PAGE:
Why would we give preferential treatment to the rich over the poor? Is it because we believe that they may be more able to do something for us in return than would the poor? Jesus said this to his host:

“When you give a luncheon or a dinner, do not invite your friends or your brothers or your relatives or rich neighbors, in case they may invite you in return, and you would be repaid. But when you give a banquet, invite the poor, the crippled, the lame, and the blind. And you will be blessed, because they cannot repay you, for you will be repaid at the resurrection of the righteous.”   (Luke 14:12-14)

James was a very practical man with some of that Old Testament wisdom. He reminds us that the rich do not always reciprocate our favors to them. James writes:

Listen, my beloved brothers and sisters. Has not God chosen the poor in the world to be rich in faith and to be heirs of the kingdom that he has promised to those who love him? But you have dishonored the poor. Is it not the rich who oppress you? Is it not they who drag you into court? Is it not they who blaspheme the excellent name that was invoked over you?   (James 2:1-7)

The prosperous person does not always show generosity. Too often their focus is entirely on themselves. If there is a scripture that flies in the face of the prosperity gospel it is this one:

Has not God chosen the poor in the world to be rich in faith and to be heirs of the kingdom that he has promised to those who love him?   (James 2:5)

How could a person be rich in faith and still be poor? Might it not be that his or her treasure is a more lasting one than any of the riches of this world. Earthly riches do not necessarily demonstrate that we have the favor of God as opposed to someone else. From Luke’s Gospel we read:

Jesus looked up at his disciples and said: “Blessed are you who are poor, for yours is the kingdom of God.   (Luke 6:20)

What defines our worth before God? Is it not the cross of Jesus Christ. We inherit the kingdom by what Jesus has done for us and not by what we could ever do for him.

This understanding frees us from any favoritism because we have the favor of God already. The Syrophoenician woman in today’s Gospel must have understood this intuitively. She would not believe that the mercy of God did not cover her daughter.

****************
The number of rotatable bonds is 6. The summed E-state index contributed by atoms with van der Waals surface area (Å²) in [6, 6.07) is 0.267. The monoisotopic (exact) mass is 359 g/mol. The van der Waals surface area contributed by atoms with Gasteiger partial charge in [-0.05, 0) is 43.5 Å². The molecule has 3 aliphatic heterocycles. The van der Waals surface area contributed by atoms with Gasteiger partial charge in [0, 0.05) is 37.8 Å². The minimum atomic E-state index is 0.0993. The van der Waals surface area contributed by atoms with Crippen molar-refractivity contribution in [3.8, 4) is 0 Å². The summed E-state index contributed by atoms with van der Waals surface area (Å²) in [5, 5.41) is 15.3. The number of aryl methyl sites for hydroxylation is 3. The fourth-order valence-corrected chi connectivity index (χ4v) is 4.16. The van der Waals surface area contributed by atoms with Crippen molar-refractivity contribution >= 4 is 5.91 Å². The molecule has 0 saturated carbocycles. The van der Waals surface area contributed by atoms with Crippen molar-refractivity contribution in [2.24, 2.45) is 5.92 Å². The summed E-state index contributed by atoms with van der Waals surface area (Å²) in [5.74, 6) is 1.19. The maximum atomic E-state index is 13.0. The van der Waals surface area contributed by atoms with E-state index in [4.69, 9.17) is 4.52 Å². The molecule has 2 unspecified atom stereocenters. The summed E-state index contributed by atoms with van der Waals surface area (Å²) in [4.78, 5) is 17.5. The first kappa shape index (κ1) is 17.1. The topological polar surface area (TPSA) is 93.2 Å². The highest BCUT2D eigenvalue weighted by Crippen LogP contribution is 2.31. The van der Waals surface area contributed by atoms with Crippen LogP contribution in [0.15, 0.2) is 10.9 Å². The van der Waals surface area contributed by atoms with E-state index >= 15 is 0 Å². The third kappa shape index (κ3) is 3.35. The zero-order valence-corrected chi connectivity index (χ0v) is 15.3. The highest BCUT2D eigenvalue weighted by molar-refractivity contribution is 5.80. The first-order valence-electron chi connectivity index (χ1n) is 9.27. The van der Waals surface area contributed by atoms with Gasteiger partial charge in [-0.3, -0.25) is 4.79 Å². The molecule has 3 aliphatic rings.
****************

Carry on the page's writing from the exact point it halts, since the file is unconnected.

In Proverbs we read:

A good name is to be chosen rather than great riches,
and favour is better than silver or gold.

The rich and the poor have this in common:
the Lord is the maker of them all.

Whoever sows injustice will reap calamity,
and the rod of anger will fail.

Those who are generous are blessed,
for they share their bread with the poor.

Do not rob the poor because they are poor,
or crush the afflicted at the gate;

for the Lord pleads their cause
and despoils of life those who despoil them.   (Proverbs 22:1-2, 8-9, 22-23)

We remember the parable that Jesus told about the rich man and Lazarus. Lazarus was a poor man, covered with sores. The rich man paid him little attention. Both of them went on to their final reward, Lazarus in heaven and the rich man in hell. Perhaps if the rich man had understood that his favor with God was more important than his favor with men, he would have been a little more generous to Lazarus. God has shown us his riches and generosity by this mercy. How do we demonstrate our riches?

 

 

maxresdefaultTrack 2: The Syrophoenician Woman

Isaiah 35:4-7a
Psalm 146
James 2:1-10, [11-13], 14-17
Mark 7:24-37

How do we hold on to our faith under difficult circumstances? Today we have an example of how this is done by the famous Syrophoenician woman. From today’s Gospel we read:

Jesus set out and went away to the region of Tyre. He entered a house and did not want anyone to know he was there. Yet he could not escape notice, but a woman whose little daughter had an unclean spirit immediately heard about him, and she came and bowed down at his feet. Now the woman was a Gentile, of Syrophoenician origin. She begged him to cast the demon out of her daughter. He said to her, “Let the children be fed first, for it is not fair to take the children’s food and throw it to the dogs.” But she answered him, “Sir, even the dogs under the table eat the children’s crumbs.” Then he said to her, “For saying that, you may go—the demon has left your daughter.” So she went home, found the child lying on the bed, and the demon gone.   (Mark 7:24-30)

Did this woman outsmart Jesus? No, she just spoke from a sincere heart. And what did her heart reveal? First of all, she did not claim to be anyone special. She was willing to be classified as a dog. She was not holding on to her self-esteem. She was embracing a hope in the mercy and loving kindness of God. It was not about her character. It was about the character of the Almighty.

God spoke to the Prophet Isaiah:

Say to those who are of a fearful heart,
‘Be strong, do not fear!

Here is your God.
He will come with vengeance,

with terrible recompense.
He will come and save you.’

Then the eyes of the blind shall be opened,
and the ears of the deaf unstopped;

then the lame shall leap like a deer,
and the tongue of the speechless sing for joy.